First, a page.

Viewpoint: Don’t judge athletes pursuing NBA

Shehan BWBy Shehan Jeyarajah
Sports Editor

The nation’s eyes were on college basketball on Monday night as the Duke Blue Devils won their fifth national championship under legendary coach Mike Krzyzewski.

Duke was a one-seed, but received significant contributions from several star freshmen down the stretch. Several, including freshman starters Jahlil Okafor, Tyus Jones and Justise Winslow, are expected to take a good hard look at entering the NBA Draft.

And why wouldn’t they, after leading Duke to the mountaintop in their first season?

Okafor is virtually guaranteed to be a top-two pick. Winslow is unlikely to fall outside of the top 14 as a versatile wing option. Jones could still decide to return to school, as a borderline first round draft pick, but could feel like he has nothing left to prove at that level.

While there are several young players ready to take the next step for themselves and their families, several are quick to criticize.

Missouri senator Claire McCaskill tweeted: “Congrats to Duke, but I was rooting for team who had stars that are actually going to college & not just doing semester tryout for NBA.”

After she received plenty of backlash on Twitter, she followed up with, “To be clear folks, this isn’t about the kids, this is about the system. This is about the NCAA/NBA. I don’t blame the very talented athletes.”

With all due respect, Senator McCaskill, you just did.

There is no question, the NCAA system is broken. It’s true, many players only go to college to gain visibility for the NBA. It’s also true, many Wisconsin players will never even glimpse the NBA.

But McCaskill falls into the same logical trap as thousands of fans around the country: blaming talented student-athletes for the shortcomings of the system.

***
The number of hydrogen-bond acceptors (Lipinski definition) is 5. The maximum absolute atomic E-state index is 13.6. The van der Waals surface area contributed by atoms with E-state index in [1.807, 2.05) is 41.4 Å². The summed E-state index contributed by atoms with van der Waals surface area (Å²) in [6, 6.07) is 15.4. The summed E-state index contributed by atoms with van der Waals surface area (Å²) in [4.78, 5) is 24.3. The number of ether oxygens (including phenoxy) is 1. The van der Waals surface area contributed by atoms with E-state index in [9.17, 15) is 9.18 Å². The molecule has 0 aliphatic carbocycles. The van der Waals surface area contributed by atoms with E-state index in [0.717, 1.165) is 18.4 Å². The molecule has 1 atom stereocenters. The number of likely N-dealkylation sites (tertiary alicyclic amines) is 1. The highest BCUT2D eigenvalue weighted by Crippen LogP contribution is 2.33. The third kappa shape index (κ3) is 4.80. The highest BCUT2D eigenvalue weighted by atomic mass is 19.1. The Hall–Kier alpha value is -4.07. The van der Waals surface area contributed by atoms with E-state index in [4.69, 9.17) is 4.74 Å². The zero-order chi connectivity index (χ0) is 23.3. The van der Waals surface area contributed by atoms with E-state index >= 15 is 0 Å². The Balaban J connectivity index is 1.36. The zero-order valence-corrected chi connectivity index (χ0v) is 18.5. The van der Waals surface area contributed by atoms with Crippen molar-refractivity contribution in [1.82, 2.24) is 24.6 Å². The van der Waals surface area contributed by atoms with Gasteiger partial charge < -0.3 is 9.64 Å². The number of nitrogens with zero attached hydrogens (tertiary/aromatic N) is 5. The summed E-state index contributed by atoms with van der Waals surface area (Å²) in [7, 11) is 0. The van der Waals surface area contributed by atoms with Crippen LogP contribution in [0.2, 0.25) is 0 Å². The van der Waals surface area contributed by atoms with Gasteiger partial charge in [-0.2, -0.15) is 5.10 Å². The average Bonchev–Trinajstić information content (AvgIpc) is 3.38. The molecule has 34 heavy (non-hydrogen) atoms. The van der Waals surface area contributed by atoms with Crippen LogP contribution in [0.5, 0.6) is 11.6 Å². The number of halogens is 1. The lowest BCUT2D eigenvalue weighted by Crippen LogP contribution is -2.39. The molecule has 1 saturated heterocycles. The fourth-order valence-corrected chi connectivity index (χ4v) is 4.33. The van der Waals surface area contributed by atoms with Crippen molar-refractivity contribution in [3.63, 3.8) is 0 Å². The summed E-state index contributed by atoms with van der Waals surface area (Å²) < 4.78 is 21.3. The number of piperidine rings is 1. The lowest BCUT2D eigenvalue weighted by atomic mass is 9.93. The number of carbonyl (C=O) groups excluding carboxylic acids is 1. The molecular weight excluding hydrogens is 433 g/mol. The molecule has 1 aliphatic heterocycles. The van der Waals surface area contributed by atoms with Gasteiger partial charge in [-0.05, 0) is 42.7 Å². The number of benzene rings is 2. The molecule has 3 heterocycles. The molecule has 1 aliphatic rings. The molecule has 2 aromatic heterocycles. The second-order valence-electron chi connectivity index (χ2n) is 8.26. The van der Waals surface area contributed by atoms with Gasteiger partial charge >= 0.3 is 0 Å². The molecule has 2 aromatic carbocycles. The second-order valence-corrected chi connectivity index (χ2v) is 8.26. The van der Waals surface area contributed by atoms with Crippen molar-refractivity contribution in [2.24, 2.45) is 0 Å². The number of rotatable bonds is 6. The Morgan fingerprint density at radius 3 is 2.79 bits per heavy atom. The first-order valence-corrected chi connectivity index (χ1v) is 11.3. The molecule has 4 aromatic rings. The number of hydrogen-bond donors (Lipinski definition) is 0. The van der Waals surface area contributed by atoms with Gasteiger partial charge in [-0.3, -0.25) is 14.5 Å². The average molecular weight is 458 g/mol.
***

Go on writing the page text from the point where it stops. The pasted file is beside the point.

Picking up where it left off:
If you’re one of the most talented basketball players in the country, there is little incentive for you to return to school. Teams are lining up to guarantee these kids millions of dollars. There’s literally an NBA Draft lottery for the right to sign a player of Okafor’s caliber.

If a player from Wisconsin had these opportunities, he would take it. Even Wisconsin forward Sam Dekker is considered likely to leave school early himself.

It’s important to remember that there is nothing about these two institutions that defines the students. If any of the aforementioned players wanted to play at Wisconsin, head coach Bo Ryan would have welcomed them with open arms.

Not only that, but we talked about three Duke freshmen likely to leave school: Okafor, Jones and Winslow. There are eight other players on the roster who aren’t top draft picks. Are these players somehow not worth rooting for because their teammates are talented?

We can have a conversation all day long about whether Duke is a likable team or not. I enjoyed watching the Blue Devils play, but certainly understand why fans may enjoy rooting against them as a team. Sometimes, it’s fun to root against Goliath.

But to try and argue that Duke doesn’t deserve to be supported because its players are already talented enough to play at the next level is not only wrong, but ultimately disrespectful to college athletes who have worked their whole life to get to this point.

Don’t fault an athlete for doing the right thing for him and his family.

Shehan Jeyarajah is a junior journalism major from Coppell. He is sports editor at the Lariat.